We got together with some friends this week to discuss about a possible March break trip to a resort and the Dominican Republic seems to be the best possibility so far. We'll have to see if everyone wants to go and make a decision soon. I find that it's always nice to have something to look forward to but Beth is struggling with the higher prices of flying during March break.
     I led music at church this past week and ended up breaking a guitar string during the second song. It didn't affect the songs very much at all but it did kind of throw me off and so I forgot one part of the service in my rush to replace the string (which never worked anyway and just added to my stress level).
     I went to see the movie "50/50" in the afternoon for a bit of an escape but it ended up being a powerful story about dealing with cancer, which brought back lots of memories of Beth's battles with this disease.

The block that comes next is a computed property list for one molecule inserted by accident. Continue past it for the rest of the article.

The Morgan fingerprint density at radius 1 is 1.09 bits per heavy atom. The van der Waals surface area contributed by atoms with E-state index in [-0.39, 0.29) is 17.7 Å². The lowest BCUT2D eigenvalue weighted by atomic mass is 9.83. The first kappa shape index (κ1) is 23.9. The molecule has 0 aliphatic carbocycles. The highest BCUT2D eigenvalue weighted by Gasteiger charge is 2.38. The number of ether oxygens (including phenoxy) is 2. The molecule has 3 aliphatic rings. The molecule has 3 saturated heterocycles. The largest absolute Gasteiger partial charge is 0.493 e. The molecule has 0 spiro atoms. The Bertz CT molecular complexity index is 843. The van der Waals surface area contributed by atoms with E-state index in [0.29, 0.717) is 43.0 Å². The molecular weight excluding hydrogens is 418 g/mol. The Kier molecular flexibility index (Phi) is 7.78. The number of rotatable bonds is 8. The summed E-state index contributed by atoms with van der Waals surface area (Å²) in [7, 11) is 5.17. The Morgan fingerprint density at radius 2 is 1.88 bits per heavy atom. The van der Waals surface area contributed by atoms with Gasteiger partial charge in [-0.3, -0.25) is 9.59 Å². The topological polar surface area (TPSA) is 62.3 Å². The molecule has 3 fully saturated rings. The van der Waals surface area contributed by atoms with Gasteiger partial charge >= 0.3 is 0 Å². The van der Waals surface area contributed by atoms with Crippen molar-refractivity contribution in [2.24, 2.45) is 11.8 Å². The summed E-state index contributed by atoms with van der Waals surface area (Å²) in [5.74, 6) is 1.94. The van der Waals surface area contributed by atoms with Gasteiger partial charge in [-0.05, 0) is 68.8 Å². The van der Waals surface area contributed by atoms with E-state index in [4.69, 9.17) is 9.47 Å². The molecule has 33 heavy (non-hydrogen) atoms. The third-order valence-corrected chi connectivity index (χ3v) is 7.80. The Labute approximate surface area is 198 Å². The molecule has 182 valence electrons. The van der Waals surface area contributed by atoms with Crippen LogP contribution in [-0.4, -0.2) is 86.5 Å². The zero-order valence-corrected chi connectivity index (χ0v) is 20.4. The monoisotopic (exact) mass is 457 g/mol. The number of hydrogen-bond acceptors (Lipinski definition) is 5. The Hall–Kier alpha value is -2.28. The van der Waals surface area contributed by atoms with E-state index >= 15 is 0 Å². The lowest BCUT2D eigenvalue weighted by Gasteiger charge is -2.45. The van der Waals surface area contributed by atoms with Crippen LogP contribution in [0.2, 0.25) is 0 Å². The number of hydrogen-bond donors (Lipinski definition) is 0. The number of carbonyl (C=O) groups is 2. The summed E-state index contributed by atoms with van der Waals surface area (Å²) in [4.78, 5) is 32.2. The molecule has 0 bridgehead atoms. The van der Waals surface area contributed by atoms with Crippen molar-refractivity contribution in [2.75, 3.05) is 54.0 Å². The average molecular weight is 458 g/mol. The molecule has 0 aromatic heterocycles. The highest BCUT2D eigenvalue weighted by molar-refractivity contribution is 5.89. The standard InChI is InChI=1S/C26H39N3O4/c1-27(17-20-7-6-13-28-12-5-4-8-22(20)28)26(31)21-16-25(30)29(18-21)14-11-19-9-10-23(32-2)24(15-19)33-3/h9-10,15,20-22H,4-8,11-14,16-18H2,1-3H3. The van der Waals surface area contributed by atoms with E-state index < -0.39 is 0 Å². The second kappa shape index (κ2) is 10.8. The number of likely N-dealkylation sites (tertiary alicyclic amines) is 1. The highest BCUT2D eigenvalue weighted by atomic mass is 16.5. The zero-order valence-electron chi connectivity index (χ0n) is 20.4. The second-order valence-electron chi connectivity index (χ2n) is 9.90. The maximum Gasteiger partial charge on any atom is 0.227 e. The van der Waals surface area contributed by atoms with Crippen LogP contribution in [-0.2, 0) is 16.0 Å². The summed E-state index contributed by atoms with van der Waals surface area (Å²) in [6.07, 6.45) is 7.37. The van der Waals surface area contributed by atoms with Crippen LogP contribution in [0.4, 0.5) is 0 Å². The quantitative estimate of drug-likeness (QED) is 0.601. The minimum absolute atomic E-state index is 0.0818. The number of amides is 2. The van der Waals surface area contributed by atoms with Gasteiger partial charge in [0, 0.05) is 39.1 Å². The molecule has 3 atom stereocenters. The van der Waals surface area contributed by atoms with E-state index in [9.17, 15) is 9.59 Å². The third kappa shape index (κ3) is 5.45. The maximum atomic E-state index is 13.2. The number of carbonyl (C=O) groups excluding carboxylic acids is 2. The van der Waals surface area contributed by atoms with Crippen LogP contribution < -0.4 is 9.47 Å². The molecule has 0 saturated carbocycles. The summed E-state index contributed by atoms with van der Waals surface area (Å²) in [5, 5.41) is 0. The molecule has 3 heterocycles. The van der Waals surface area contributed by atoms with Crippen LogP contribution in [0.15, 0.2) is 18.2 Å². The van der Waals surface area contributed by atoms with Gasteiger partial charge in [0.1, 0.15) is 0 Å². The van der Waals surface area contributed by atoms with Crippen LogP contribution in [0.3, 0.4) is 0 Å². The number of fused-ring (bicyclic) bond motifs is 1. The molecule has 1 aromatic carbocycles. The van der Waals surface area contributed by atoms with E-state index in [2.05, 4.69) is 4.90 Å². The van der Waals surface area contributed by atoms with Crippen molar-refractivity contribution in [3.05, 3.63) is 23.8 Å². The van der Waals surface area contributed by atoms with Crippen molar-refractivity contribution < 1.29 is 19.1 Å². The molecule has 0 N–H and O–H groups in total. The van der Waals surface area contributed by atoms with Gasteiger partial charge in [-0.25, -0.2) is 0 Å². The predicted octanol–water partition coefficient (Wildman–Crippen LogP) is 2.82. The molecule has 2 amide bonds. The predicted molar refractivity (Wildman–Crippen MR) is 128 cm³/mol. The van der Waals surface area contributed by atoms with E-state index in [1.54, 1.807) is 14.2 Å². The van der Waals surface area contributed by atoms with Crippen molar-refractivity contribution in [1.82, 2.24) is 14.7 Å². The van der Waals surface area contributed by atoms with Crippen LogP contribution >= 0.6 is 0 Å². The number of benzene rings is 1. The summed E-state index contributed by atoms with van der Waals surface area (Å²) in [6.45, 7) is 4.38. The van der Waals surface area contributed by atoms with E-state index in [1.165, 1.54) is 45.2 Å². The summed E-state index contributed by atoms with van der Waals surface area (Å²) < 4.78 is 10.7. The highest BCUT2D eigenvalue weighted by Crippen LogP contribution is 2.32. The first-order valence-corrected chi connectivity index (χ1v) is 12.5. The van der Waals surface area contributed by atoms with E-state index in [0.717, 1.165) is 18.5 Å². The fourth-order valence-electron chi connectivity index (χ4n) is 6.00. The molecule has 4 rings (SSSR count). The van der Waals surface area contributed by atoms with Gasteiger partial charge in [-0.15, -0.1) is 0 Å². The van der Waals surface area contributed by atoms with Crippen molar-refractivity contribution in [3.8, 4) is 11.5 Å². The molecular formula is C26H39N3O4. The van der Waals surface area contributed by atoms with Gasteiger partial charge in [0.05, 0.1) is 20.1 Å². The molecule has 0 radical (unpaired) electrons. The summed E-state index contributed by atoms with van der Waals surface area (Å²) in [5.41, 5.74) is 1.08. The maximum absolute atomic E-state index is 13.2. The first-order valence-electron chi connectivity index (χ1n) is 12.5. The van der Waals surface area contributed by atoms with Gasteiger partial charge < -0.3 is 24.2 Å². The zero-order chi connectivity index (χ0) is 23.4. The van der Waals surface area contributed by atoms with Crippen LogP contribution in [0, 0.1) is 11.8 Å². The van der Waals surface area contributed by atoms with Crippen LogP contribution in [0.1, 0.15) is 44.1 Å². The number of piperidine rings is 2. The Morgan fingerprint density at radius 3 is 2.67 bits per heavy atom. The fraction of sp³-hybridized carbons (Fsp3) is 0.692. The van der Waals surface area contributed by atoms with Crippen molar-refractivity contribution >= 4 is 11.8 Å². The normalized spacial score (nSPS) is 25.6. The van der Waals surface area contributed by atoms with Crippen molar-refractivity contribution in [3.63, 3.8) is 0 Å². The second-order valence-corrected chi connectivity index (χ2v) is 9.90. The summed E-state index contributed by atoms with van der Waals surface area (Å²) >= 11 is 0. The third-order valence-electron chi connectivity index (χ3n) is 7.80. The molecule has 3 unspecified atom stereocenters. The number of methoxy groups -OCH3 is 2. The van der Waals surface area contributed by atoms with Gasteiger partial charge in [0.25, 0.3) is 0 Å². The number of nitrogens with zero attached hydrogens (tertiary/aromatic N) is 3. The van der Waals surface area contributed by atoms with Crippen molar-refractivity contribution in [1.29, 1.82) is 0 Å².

I spent about 2.5 hours at school Monday morning and it felt good to get some things caught up or in place. In the afternoon most of the family went to Rockwood for a hike. It was a beautiful fall day and the scenery there is quite spectacular. Then we headed back for Thanksgiving dinner at David & Rachel's. It was nice that they wanted to have everyone over and it was great that we could all be together for a delicious meal.
     On Tuesday I had an echocardiogram as part of my regular followup to the heart surgery I had back in 2005. I got called the next day by my cardiologist's secretary to set up an appointment for next week - I'm going to assume it's just a routine checkup, not that he saw anything abnormal in the echo (no sense in worrying).